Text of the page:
Mon Fayette Expressway completed PA51 Jefferson Hills to WV/I-68: 60 miles now open
2012-07-16: Around lunchtime today (Monday) the Pennsylvania Turnpike Commission (PTC) opened an intermediate stretch of the Mon Fayette Expressway (MFE) PA43 around Brownsville including a major bridge over the Monongahela River. Called Phase 2 Brownsville to Unionville the segment filled a gap.
With the opening today there is now a continuous 60 miles of expressway designated state route 43 north up the Monongahela Valley from Interstate 68 near Morgantown/Cheat Lake in West Virginia to Jefferson Hills. As the proverbial straight flying crow flies that northern terminus of the MFE is just 11 miles from downtown Pittsburgh.
$1.8 billion have been spent on those 60 miles of 2x2 lane toll expressway over 20 years, by far the largest single project of the PTC in that period.
Turnpike Commission chairman Chairman William K. Lieberman is quoted today: “With the completion this month of the Uniontown-to-Brownsville project, three of the four Mon/Fayette sections will be open to traffic, creating 60 continuous miles of new expressway from I-68 in West Virginia to Route 51 in Jefferson Hills Borough. We’re proud of the fact that we have completed three-fourths of the assigned Mon/Fayette projects, and will continue to seek new funding for the remaining segment.”
Highlights of the Uniontown-to-Brownsville Phase 2 project opened today as described by the PTC include:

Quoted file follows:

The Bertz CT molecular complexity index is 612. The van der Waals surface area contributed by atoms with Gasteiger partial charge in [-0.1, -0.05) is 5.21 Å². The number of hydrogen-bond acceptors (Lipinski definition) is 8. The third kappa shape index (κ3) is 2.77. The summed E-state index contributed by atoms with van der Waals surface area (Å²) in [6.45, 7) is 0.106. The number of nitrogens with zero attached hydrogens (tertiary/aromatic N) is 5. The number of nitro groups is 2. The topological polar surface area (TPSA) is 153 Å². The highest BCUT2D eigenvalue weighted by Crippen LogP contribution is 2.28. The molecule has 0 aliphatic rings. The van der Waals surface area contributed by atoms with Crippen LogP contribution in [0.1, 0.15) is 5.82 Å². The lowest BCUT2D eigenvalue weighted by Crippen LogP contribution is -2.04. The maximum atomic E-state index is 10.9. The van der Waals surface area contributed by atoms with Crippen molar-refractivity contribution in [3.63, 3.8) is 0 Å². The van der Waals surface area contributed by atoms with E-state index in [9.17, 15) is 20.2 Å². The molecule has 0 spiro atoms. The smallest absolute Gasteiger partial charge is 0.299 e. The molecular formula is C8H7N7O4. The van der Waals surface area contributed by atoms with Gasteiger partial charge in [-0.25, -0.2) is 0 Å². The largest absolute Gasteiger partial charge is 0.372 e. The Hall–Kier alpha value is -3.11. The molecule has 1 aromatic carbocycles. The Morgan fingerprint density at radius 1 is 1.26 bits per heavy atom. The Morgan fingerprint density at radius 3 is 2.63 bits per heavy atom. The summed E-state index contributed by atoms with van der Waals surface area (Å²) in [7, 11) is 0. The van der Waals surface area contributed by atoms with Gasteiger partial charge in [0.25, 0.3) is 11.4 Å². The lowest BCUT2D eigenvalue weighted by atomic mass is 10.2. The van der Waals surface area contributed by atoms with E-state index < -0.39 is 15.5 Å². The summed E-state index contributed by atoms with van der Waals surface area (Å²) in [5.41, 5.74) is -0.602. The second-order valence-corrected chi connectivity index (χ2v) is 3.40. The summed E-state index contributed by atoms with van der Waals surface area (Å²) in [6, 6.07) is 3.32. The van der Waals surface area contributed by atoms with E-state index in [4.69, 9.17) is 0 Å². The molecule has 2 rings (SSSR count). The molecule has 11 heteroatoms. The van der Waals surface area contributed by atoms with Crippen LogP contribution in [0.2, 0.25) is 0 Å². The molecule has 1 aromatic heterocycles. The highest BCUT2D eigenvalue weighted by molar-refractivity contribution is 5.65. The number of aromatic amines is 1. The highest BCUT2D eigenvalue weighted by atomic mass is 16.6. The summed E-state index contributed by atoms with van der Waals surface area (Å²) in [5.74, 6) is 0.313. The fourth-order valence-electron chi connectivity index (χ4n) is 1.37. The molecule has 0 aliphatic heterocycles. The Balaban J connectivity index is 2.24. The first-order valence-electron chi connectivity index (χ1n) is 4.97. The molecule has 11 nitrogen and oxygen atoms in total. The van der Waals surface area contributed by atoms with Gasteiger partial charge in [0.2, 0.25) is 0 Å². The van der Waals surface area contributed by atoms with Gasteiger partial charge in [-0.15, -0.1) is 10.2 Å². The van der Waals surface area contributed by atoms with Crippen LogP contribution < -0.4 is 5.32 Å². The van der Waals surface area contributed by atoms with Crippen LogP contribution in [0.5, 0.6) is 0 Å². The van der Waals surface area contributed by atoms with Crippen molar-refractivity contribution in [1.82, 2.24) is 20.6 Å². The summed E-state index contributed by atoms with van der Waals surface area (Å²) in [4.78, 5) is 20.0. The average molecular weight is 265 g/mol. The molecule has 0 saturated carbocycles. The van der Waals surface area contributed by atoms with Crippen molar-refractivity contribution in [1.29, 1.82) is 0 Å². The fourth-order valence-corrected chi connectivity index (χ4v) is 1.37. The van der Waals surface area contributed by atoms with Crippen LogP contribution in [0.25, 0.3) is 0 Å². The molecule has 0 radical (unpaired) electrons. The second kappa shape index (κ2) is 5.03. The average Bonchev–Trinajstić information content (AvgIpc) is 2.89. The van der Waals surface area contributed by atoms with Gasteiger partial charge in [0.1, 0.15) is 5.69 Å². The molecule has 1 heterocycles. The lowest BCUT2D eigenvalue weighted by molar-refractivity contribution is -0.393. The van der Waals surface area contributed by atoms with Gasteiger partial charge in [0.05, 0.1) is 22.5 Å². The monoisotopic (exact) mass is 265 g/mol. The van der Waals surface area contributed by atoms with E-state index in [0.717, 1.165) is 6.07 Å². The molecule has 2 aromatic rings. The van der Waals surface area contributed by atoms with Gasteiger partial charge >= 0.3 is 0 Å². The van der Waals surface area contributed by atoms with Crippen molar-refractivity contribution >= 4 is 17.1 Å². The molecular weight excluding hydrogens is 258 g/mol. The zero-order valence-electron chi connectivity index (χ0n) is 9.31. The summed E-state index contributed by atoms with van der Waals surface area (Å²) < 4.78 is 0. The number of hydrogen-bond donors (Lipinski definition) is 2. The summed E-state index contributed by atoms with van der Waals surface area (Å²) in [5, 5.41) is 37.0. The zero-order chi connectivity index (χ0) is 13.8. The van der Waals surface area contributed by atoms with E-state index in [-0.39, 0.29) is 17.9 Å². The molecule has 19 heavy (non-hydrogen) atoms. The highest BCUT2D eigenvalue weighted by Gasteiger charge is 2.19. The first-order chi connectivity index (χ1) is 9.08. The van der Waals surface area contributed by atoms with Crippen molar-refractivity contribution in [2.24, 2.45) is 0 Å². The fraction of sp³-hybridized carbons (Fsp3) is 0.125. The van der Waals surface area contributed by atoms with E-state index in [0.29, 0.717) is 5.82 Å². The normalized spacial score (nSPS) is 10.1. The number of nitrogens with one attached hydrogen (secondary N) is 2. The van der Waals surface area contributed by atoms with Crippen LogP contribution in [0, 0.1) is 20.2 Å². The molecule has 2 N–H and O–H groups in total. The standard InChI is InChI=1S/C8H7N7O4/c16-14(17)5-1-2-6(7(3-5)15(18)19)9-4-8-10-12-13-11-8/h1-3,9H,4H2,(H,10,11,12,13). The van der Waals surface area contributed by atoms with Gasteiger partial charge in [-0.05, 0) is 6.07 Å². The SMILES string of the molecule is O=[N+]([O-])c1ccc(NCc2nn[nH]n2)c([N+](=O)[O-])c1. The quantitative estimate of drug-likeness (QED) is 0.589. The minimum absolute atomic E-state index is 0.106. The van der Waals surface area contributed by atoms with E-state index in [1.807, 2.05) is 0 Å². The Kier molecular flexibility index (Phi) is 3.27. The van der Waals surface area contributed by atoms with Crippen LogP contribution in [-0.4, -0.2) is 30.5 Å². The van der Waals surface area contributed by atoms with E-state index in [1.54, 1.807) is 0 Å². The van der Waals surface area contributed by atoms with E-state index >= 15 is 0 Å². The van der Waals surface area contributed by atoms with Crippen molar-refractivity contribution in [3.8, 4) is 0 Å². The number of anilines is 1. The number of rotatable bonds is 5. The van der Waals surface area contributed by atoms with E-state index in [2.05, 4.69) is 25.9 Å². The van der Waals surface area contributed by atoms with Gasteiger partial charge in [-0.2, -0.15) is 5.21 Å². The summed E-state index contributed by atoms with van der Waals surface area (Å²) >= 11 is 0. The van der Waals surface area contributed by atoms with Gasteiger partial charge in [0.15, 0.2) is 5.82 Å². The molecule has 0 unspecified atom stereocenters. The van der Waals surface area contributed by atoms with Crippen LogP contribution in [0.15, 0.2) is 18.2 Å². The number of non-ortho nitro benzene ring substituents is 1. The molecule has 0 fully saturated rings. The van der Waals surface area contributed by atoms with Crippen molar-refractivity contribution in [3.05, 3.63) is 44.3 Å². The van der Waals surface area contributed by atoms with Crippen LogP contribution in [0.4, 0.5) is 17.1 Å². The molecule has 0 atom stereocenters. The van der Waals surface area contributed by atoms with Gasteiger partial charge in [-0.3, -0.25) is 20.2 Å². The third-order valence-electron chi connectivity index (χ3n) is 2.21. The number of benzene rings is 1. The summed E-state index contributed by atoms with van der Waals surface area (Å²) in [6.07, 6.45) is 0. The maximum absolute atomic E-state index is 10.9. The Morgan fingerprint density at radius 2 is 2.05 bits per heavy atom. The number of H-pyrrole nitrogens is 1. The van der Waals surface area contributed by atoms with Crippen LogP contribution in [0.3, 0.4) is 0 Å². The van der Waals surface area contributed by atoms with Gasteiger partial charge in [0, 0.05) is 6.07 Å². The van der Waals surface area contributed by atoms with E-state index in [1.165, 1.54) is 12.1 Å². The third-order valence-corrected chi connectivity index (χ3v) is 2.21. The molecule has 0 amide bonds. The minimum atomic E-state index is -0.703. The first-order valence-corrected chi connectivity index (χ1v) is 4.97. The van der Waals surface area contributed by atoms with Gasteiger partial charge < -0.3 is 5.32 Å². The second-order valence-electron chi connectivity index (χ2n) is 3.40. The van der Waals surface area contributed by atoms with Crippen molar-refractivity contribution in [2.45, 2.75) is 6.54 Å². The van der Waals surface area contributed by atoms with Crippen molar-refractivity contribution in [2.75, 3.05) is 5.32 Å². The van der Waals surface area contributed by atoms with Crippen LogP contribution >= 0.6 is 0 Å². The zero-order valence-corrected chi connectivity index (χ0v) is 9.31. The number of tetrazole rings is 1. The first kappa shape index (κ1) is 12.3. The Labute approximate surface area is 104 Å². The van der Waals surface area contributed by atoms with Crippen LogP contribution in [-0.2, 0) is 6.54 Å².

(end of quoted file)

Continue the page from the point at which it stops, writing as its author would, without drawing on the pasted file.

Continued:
- a new maintenance facility adjacent to the existing Searights Interchange (Exit 18)
- a $96m concrete box girder bridge, 3,022ft long that takes traffic 200ft high over the deep valley of the Monongahela River (see picture and companies involves nearby)
- interchanges at Redstone Way (IC22), Bull Run Road (IC26) and Pa. Route 88 (IC28)
- a new interchange (IC15) that connects the southern end of the Phase-1 project with PA51 and US119.
Construction managers for Uniontown-to-Brownsville Phase 2 were SAI Consulting Engineers Inc., Pittsburgh and Trumbull Corp./Maguire Group, Inc., Pittsburgh.
Contractors were New Enterprise Stone and Lime, New Enterprise, Mashuda Corp Cranberry Township, Trumbull Corp Pittsburgh; Mosites Construction, Pittsburgh; McKamish Pittsburgh; Power Contracting, Carnegie, Golden Triangle Corp Imperial, Walsh Construction Chicago.
Phase 2 engineering design consultants were AECOM Pittsburgh, FIGG Engineering Tallahassee FL, Mackin Engineering Pittsburgh, GAI Consultants Pittsburgh, HDR Pittsburgh.
Roger Nutt CEO at the PTC is quoted: "Completion of this project represents a major milestone in the development of one of the largest ground-transportation projects in the United States. With the support of PennDOT, the Turnpike Commission has invested in a roadway that will connect Fayette and Washington counties to 60 miles of high-speed, limited access highway and, with it, unprecedented economic development opportunities, especially in meeting the needs of the fast emerging natural-gas industry."
Stretches of the complete Monfayette Expressway (MFE) proper at PA51 Jefferson Hills south are:
- PA51 Jefferson Hills following Monongahela River south for 17 miles to I-70 near Speers opened April 2004, cost $644m
- I-70 south to US 40 near Brownsville paralleling Mon River on its west bank for 6 miles near the small town of California was the first stretch opened back in 1990 built by PennDOT